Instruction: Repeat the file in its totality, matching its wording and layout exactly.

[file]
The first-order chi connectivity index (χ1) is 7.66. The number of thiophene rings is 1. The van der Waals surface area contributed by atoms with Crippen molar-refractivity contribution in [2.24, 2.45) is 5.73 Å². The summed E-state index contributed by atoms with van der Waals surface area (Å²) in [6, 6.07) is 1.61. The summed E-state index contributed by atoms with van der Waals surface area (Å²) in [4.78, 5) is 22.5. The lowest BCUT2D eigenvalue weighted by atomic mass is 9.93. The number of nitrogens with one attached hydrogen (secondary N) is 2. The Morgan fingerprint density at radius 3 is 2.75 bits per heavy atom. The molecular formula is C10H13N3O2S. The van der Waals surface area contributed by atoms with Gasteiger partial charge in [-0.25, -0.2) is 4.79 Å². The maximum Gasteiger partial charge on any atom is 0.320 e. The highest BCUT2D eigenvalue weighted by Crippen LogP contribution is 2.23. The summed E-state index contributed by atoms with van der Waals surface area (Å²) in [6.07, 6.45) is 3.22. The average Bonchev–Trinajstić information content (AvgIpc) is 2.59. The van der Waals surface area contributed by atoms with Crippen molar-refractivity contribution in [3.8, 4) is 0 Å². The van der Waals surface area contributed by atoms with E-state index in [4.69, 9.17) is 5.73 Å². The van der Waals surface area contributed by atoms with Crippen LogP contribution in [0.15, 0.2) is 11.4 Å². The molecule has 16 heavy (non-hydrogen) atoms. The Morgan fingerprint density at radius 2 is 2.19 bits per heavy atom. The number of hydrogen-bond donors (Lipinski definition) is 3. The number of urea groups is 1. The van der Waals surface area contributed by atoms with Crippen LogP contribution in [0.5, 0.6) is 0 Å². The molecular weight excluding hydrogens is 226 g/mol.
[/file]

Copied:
The first-order chi connectivity index (χ1) is 7.66. The number of thiophene rings is 1. The van der Waals surface area contributed by atoms with Crippen molar-refractivity contribution in [2.24, 2.45) is 5.73 Å². The summed E-state index contributed by atoms with van der Waals surface area (Å²) in [6, 6.07) is 1.61. The summed E-state index contributed by atoms with van der Waals surface area (Å²) in [4.78, 5) is 22.5. The lowest BCUT2D eigenvalue weighted by atomic mass is 9.93. The number of nitrogens with one attached hydrogen (secondary N) is 2. The Morgan fingerprint density at radius 3 is 2.75 bits per heavy atom. The molecular formula is C10H13N3O2S. The van der Waals surface area contributed by atoms with Gasteiger partial charge in [-0.25, -0.2) is 4.79 Å². The maximum Gasteiger partial charge on any atom is 0.320 e. The highest BCUT2D eigenvalue weighted by Crippen LogP contribution is 2.23. The summed E-state index contributed by atoms with van der Waals surface area (Å²) in [6.07, 6.45) is 3.22. The average Bonchev–Trinajstić information content (AvgIpc) is 2.59. The van der Waals surface area contributed by atoms with Crippen molar-refractivity contribution in [3.8, 4) is 0 Å². The van der Waals surface area contributed by atoms with E-state index in [4.69, 9.17) is 5.73 Å². The van der Waals surface area contributed by atoms with Crippen LogP contribution in [0.15, 0.2) is 11.4 Å². The molecule has 16 heavy (non-hydrogen) atoms. The Morgan fingerprint density at radius 2 is 2.19 bits per heavy atom. The number of hydrogen-bond donors (Lipinski definition) is 3. The number of urea groups is 1. The van der Waals surface area contributed by atoms with Crippen LogP contribution in [0.5, 0.6) is 0 Å². The molecular weight excluding hydrogens is 226 g/mol.